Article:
Jacob’s Cream Crackers and Twiglets factory workers strike over pay

Jacob’s Cream Crackers and Twiglets factory workers strike over pay

The employees of a biscuit factory will go on an indefinite strike today, becoming the latest group of employees to demand higher compensation.

More than 750 workers who make Jacob's Cream Crackers, Twiglets and Mini Cheddars 'Nibblies' will take part in the strike. Pictured: Jacob's staff striking outside factory in October
More than 750 employees who produce Jacob’s Cream Crackers, Twiglets, and Mini Cheddars ‘Nibblies’ will join the walkout.

The workers at the Jacob’s Biscuits factory in Aintree, Merseyside, are planning to strike “every single day until management agrees to discuss.”

Eamon O’Hearn of the GMB union told the Mirror, “These workers are justifiably angry.” During the pandemic, they placed their lives on the line to ensure the company’s survival.

Now they require assistance during the cost-of-living crisis, but their pleas fall on deaf ears.It is believed that staff were offered a 4.25 per cent rise but the GMB is understood to want 10 per cent. (File image)

According to sources, salary negotiations have dragged on for more than a year without success.The GMB union's Eamon O'Hearn told the Mirror : 'These workers are rightly angry. They put themselves on the line to keep the company going during the pandemic. Pictured: Jacob's staff in October striking

It is thought that employees were granted a 4.25 percent raise, although the GMB is seeking a 10 percent increase.

In the past few months, Jacob’s employees have been observed creating massive picket lines outside the factory gate.

More than 750 employees who produce Jacob’s Cream Crackers, Twiglets, and Mini Cheddars ‘Nibblies’ will join the walkout. Pictured: Jacob’s employees on strike outside of the factory in October

It is thought that employees were granted a 4.25 percent raise, although the GMB is seeking a 10 percent increase. (File image)

Eamon O’Hearn of the GMB union told the Mirror, “These workers are justifiably angry.” During the pandemic, they placed their lives on the line to ensure the company’s survival. Pictured: In October, Jacob’s staff went on strike.

Aintree’s site has been operational for more than a century. GMB Branch 84 tweeted on November 11 that the scheduled strikes would proceed.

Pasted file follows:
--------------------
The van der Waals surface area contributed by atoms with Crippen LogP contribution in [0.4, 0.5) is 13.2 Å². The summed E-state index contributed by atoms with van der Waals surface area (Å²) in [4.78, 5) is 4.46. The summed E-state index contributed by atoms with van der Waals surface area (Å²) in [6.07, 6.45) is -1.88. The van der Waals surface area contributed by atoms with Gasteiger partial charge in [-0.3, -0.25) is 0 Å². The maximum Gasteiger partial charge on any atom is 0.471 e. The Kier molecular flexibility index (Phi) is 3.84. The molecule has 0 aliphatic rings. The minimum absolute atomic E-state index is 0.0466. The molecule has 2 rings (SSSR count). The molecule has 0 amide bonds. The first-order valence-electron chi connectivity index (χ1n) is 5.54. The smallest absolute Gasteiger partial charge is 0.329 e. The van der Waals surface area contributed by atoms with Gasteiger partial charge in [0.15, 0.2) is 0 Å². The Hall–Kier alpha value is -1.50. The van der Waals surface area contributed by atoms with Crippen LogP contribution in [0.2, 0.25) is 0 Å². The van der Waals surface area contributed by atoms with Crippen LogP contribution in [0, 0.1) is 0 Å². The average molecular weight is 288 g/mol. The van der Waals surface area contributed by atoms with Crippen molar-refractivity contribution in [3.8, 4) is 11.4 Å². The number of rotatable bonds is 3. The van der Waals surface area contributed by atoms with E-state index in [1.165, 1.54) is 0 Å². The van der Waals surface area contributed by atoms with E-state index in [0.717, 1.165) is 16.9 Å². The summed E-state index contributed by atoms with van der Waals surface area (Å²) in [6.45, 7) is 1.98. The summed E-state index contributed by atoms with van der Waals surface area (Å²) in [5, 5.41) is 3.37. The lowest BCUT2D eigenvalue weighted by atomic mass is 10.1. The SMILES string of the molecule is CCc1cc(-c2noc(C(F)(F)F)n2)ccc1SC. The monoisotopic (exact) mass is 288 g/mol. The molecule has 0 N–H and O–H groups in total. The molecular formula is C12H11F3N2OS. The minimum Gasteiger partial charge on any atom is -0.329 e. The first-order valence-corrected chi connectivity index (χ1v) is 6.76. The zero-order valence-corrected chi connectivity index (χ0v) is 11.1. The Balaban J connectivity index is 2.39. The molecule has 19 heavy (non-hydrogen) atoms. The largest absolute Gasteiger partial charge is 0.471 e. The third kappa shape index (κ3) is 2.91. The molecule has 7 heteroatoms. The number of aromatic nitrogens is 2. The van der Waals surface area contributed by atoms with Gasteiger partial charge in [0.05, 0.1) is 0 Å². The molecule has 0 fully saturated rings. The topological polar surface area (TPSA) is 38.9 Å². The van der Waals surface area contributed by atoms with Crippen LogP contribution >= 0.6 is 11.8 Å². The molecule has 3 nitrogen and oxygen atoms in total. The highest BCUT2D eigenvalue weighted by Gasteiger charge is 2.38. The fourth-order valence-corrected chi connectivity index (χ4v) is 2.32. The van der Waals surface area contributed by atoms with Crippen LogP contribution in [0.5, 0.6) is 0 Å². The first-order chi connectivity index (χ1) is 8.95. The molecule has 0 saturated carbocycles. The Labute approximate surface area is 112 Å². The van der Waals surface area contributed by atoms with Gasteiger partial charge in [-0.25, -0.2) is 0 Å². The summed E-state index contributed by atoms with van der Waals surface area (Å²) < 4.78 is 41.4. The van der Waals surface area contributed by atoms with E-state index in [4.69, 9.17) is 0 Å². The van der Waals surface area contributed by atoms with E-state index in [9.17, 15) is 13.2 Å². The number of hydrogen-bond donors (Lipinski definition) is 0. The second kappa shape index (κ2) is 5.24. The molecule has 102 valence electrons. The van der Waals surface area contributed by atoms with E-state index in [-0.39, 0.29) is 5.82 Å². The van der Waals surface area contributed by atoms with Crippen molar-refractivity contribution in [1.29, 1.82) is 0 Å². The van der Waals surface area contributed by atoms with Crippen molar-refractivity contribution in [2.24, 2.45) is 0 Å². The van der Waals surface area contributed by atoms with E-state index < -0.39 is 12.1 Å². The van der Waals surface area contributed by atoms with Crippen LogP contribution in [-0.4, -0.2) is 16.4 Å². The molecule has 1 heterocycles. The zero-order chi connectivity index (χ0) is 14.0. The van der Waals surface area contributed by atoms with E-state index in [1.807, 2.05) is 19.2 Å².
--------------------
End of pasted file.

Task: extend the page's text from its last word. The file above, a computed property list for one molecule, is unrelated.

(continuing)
Along with the statement, they uploaded a picture of a banner that stated, “Give us back our wages.” Give us a raise in pay, not your scraps. Leave our T&C’s alone.’

In the run-up to Christmas, 100,000 government servants, thousands of nurses and train workers, and 1,000 bus drivers are expected to go on strike in the United Kingdom.

As planned by union bosses, dozens of nationwide strikes will wreak havoc and cause maximum inconvenience.

Thousands of nurses in the United Kingdom decided to go on strike for the first time, prompting fears that the death rate may soar if the walkouts expand.

Workers at the Jacob’s Biscuits plant (pictured) in Aintree, Merseyside, want to strike “every single day” until management agrees to discuss.

Expected to begin at the beginning of December, prospective strike dates include a Tuesday and a Thursday. They may last till the beginning of May 2023.

Meanwhile, around 3,500 Border Force, immigration, and visa officers are threatening to go on strike during the holiday season, causing misery for millions of people planning domestic or international travel.

In addition to postal delivery delays, more than 115,000 postal workers plan to strike. To add to the nation’s woes, Network Train, London Overground, and London Underground employees have planned additional rail turmoil for November.

Union barons have frequently threatened to ground the nation to a halt in what opponents allege is an attempt to force the nation’s first “national strike” in over a century. Nurses, all types of civil officials, train and bus drivers, postal workers, and even Asda employees have agreed to or are considering a strike.

A representative for Jacob’s parent business, Pladis Global, stated: “We regret that the GMB has chosen this course of action, despite our efforts to reach an agreement with the union.

However, we would want to underline that our door remains open to the GMB for additional negotiations with their representatives

 

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